4 June. Spring-bred swarms will spread to summer breeding areas
Current situation.

27 May. Swarms move into northern India

In the past few days, there have been movements of adult groups and swarms in India, Oman, UAE, and Uganda.

SOUTH-WEST ASIA
Swarms are forming in the spring breeding areas and migrating east to the Indo-Pakistan border ahead of the monsoon rains.
• India. Spring-bred immature adult groups and swarms that arrived in Rajasthan from the west continued to move east in the eastern portion of the state and to the central states of Madhya Pradesh and Maharashtra. As of 26 May, at least one swarm had reached to the northeast of Bhopal. Much of these movements were associated with strong westerly winds from Cyclone Amphan in the Bay of Bengal. Control operations are underway. Several successive waves of invasions can be expected until July in Rajasthan with eastward surges across northern India as far as Bihar and Orissa followed by westward movements and a return to Rajasthan on the changing winds associated with the monsoon. These movements will cease as swarms begin to breed and become less mobile. Swarms are less likely to reach south India, Nepal, and Bangladesh.
• Pakistan. Adults are forming groups and small swarms in spring breeding areas in the southwest (Baluchistan) and the Indus Valley (Punjab). These infestations will move to the summer breeding areas along the Indo-Pakistan from Cholistan to Tharparkar. Control operations are underway in all areas.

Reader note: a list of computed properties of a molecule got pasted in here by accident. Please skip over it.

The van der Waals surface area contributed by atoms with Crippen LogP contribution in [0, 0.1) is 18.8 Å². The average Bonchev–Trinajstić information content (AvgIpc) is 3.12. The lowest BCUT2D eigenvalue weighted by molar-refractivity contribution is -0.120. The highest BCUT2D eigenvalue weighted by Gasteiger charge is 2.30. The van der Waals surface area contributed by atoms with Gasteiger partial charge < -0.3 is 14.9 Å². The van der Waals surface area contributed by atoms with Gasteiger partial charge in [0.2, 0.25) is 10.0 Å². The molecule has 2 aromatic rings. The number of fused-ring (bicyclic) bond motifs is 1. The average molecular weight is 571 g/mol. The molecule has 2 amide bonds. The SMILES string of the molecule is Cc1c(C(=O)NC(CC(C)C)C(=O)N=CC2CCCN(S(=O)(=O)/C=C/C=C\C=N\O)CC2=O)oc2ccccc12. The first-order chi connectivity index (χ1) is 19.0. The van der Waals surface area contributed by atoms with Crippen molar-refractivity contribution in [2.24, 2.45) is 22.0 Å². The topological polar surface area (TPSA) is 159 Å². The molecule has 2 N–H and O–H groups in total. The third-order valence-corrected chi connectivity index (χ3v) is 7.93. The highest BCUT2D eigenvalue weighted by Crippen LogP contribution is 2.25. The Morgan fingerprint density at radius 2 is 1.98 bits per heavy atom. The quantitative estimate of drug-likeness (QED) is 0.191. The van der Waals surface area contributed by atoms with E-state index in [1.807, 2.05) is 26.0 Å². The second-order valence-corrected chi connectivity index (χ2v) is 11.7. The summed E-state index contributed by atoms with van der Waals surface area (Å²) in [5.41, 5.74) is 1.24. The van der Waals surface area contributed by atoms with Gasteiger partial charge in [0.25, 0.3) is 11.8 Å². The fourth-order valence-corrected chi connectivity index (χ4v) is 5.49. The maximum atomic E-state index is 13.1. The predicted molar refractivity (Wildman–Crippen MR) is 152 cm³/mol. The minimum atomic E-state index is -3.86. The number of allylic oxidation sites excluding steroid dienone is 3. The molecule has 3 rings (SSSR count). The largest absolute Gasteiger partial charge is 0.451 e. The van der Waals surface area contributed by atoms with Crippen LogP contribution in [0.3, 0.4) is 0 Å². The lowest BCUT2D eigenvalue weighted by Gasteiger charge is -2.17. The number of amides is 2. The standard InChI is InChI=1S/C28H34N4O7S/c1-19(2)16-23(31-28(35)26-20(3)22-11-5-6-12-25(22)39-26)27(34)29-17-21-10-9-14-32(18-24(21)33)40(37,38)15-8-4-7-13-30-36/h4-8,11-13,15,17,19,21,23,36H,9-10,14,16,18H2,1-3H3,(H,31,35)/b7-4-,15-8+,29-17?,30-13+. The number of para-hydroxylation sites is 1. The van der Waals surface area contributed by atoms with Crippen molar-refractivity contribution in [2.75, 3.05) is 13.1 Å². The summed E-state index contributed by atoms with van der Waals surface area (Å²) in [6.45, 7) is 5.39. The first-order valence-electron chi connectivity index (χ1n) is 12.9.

• Iran. Adults are forming groups and small swarms in spring breeding areas along the southern coast and parts of Sistan-Baluchistan as vegetation is drying out. These infestations will move east to the Indo-Pakistan summer breeding areas. Control operations are underway.

ARABIAN PENINSULA
Important breeding continues in Yemen in the absence of survey and control operations.
• Yemen. Breeding is continuing in areas of recent rains in the interior where hopper bands and mature swarms have formed.
• Oman. Several immature adult groups moved from the northern interior near the UAE border to the north coast where they are expected to move along the coast to Ras Al Hadd before crossing to southeast Pakistan. Other groups moved from the interior breeding areas to Dubai. Control operations are underway.
• Saudi Arabia. Control operations were carried out against immature adult groups in the northern interior near Hail and Gassim, and against mature adult groups further south near Wadi Dawasir and Najran.

EAST AFRICA
The current situation remains extremely alarming in East Africa where Kenya, Ethiopia, and Somalia continue to face an unprecedented threat to food security and livelihoods. New swarms from current breeding will form from mid-June onwards, coinciding with the start of the harvest. Thereafter, there is a risk that swarms will migrate to the summer breeding areas along both sides of the Indo-Pakistan border as well as to Sudan and perhaps West Africa.